Bumper Crop

By Miriam Hill

It’s a huge, unenviable task: Overhaul financial regulations so that investors and the economy don’t fall into a black hole again. But don’t institute such tight restraints that they straightjacket growth. And while you’re at it, make sure the system catches the next Bernard Madoff before he runs away with $50 billion.

The economic crisis has given President Obama a rare opportunity to build a new regulatory system that can quickly gauge the systemic risk that left investors afraid to open their 401(k) statements, according to Penn law professors and a graduate who is now a prominent regulatory lawyer.

Alan Beller, L’76“I would tell them to do something, but I would tell them not to rush into it,” said Alan Beller, L’76, a former director of the Corporation Finance division at the Securities and Exchange Commission and now a lawyer at Cleary Gottlieb. “You only have this opportunity at most once in a generation.”

Crises create the political will needed to tear down old systems and build new ones, Cary Coglianese, Penn Law professor and director of the Penn Program on Regulationsaid Cary Coglianese, a Penn Law professor, associate dean, and director of the Penn Program on Regulation. “When someone gets a heart attack and goes into the emergency room, and the doctor says it’s time to lose that excess weight, that motivates people,” Coglianese said. The push for less regulation that began under President Ronald Reagan no longer holds sway, he said. “I think the era of free-market ascendancy is coming to a close. At least in the near future, arguments about the virtues of completely unfettered markets are politically dead in the water.”

But what should this new system look like?

Penn Law Professor Jill Fisch is an expert on securities regulation.Penn Law Professor Jill Fisch, an expert on securities regulation, said the new administration should examine the current crisis before proposing solutions. “The first order of business for the Obama administration is to understand the problem a lot better,” said the co-director of the Institute for Law and Economics. Financial experts still must figure out how Bear Stearns collapsed so quickly or how Madoff perpetuated his scam for so long, despite repeated questions about his methods. She believes regulators will need to stay in closer contact with industry and have access to more frequent updates on the state of the financial markets to head off such problems.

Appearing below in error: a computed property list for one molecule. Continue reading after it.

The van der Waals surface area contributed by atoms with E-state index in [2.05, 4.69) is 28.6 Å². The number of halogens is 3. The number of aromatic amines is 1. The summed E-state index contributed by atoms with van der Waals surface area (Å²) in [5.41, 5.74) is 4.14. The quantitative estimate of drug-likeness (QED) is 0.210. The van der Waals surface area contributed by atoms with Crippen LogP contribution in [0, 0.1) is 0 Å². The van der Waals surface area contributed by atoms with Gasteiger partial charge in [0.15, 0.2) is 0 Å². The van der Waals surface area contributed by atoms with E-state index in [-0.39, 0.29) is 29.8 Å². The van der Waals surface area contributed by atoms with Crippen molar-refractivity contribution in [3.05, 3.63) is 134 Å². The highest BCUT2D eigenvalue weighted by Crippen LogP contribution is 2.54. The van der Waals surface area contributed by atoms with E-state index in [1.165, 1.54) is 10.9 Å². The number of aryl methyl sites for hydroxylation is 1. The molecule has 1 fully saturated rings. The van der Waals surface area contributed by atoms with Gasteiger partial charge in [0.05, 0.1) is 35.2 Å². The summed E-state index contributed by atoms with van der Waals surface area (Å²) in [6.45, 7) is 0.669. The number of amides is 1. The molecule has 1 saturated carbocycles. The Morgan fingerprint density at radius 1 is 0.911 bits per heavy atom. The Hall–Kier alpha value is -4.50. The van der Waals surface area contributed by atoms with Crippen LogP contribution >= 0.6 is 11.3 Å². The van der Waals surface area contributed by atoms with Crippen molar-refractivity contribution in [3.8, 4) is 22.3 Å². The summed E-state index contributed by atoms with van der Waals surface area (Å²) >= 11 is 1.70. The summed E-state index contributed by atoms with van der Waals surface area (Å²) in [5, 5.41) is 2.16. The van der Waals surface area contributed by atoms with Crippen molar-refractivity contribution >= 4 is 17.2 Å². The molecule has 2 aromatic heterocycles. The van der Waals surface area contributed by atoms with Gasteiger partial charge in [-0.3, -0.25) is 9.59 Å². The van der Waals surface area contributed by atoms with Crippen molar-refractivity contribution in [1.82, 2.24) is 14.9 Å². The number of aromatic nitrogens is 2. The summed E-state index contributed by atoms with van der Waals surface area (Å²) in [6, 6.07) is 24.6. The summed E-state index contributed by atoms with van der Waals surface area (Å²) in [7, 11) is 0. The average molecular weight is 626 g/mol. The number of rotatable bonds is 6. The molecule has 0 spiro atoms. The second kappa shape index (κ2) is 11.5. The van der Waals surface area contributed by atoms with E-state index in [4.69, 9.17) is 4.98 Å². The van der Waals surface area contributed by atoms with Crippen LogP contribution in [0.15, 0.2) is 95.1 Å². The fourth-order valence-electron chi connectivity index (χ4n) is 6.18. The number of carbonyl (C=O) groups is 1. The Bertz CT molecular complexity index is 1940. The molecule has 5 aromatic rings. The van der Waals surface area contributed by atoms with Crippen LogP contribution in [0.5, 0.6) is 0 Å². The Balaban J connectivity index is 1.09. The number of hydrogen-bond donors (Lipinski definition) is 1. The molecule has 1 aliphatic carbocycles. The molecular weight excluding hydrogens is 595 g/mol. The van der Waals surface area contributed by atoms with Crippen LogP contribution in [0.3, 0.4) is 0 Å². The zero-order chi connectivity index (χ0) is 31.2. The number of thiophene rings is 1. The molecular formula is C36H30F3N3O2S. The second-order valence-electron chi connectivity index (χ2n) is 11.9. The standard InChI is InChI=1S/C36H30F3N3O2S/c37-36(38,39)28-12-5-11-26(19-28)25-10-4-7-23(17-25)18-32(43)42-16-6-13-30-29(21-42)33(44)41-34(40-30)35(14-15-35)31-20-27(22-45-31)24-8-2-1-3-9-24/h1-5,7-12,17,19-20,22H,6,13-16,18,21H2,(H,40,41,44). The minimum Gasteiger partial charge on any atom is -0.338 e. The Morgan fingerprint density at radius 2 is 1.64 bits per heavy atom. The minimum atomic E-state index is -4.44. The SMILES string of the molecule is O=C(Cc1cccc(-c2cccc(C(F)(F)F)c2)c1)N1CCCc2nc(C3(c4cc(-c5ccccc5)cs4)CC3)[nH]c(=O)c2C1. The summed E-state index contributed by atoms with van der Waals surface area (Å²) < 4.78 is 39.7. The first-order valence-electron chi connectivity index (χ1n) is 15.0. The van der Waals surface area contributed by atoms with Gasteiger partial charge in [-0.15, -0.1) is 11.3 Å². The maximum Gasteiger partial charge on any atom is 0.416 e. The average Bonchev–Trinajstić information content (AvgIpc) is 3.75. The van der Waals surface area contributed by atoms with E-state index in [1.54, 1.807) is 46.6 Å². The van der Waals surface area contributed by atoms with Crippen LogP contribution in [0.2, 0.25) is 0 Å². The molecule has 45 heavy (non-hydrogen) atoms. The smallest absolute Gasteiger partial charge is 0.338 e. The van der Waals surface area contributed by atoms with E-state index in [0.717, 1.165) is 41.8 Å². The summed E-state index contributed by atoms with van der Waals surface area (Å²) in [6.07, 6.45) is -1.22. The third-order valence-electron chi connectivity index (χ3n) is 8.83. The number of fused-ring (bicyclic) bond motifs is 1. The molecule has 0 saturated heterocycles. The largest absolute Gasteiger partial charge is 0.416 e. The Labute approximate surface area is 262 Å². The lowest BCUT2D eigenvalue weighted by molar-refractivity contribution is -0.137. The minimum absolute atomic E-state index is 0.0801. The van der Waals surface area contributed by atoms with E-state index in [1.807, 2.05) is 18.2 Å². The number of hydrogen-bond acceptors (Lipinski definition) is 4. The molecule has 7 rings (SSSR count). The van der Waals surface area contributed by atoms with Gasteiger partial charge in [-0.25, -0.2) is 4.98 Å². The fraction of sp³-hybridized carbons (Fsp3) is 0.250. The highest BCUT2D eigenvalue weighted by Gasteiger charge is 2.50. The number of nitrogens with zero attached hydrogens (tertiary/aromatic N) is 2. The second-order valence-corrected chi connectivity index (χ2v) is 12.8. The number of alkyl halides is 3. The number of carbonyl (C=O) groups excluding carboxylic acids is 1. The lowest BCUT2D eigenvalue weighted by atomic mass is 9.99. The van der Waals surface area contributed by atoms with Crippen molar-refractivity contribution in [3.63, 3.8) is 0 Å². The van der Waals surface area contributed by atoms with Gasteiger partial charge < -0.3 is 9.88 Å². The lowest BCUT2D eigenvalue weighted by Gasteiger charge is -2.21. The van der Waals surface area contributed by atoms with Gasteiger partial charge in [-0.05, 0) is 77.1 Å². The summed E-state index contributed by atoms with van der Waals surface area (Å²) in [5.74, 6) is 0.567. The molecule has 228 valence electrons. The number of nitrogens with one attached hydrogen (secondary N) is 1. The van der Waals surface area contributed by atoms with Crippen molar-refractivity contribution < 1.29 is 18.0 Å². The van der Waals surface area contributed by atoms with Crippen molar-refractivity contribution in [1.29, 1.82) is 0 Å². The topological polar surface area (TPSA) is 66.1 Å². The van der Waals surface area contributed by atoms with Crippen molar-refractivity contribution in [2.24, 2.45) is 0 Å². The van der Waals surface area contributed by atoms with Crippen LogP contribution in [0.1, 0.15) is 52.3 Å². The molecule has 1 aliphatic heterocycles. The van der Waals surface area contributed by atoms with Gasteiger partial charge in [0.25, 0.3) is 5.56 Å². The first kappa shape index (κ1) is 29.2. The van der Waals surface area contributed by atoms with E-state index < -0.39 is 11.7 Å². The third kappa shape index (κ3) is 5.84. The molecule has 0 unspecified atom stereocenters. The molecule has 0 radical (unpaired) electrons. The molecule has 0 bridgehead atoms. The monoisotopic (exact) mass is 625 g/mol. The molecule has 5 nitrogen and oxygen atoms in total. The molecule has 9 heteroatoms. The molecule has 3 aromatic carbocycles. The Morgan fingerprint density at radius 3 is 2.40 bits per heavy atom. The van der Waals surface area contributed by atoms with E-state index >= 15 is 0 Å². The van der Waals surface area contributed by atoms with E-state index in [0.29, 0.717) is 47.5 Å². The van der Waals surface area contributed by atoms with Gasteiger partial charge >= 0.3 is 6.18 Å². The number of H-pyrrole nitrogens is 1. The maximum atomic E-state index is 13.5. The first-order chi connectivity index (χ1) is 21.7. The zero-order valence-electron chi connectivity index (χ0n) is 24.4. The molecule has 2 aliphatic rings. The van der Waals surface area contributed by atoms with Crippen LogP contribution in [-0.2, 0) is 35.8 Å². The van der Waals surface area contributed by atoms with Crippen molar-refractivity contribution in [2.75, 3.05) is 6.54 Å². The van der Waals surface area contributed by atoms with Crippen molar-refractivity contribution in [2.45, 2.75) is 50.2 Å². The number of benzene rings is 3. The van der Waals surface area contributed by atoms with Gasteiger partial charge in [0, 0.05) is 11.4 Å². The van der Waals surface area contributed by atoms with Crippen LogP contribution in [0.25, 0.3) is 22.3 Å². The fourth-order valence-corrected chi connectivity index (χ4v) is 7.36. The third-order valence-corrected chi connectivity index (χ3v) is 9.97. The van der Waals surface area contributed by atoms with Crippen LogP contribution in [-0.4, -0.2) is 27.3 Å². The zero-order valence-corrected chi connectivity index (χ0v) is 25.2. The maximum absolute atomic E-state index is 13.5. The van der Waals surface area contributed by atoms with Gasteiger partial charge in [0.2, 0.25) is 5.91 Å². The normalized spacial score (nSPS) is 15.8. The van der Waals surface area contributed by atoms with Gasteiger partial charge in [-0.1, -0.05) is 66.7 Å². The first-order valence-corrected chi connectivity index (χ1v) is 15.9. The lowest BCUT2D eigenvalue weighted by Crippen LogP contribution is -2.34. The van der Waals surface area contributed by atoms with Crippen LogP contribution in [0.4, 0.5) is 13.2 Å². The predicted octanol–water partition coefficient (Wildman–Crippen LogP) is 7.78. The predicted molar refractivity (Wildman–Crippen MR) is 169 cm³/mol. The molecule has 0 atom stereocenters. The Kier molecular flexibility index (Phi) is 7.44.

“You’ve really got to think about a different process for keeping the regulators in touch,” Fisch said. “They don’t recognize the speed at which the market changes, and so they’re always reacting after the fact.” She thinks agencies such as the Securities and Exchange Commission should hire more people with industry experience so that regulators have first-hand knowledge of complex products and markets.

Charles Mooney, an associate dean and professor at Penn Law, agreed that regulators need more relevant information. He said data about the financial condition of institutions is frequently outdated and not very useful. He wants to see something closer to the kind of information doctors get when they monitor patients in intensive care units.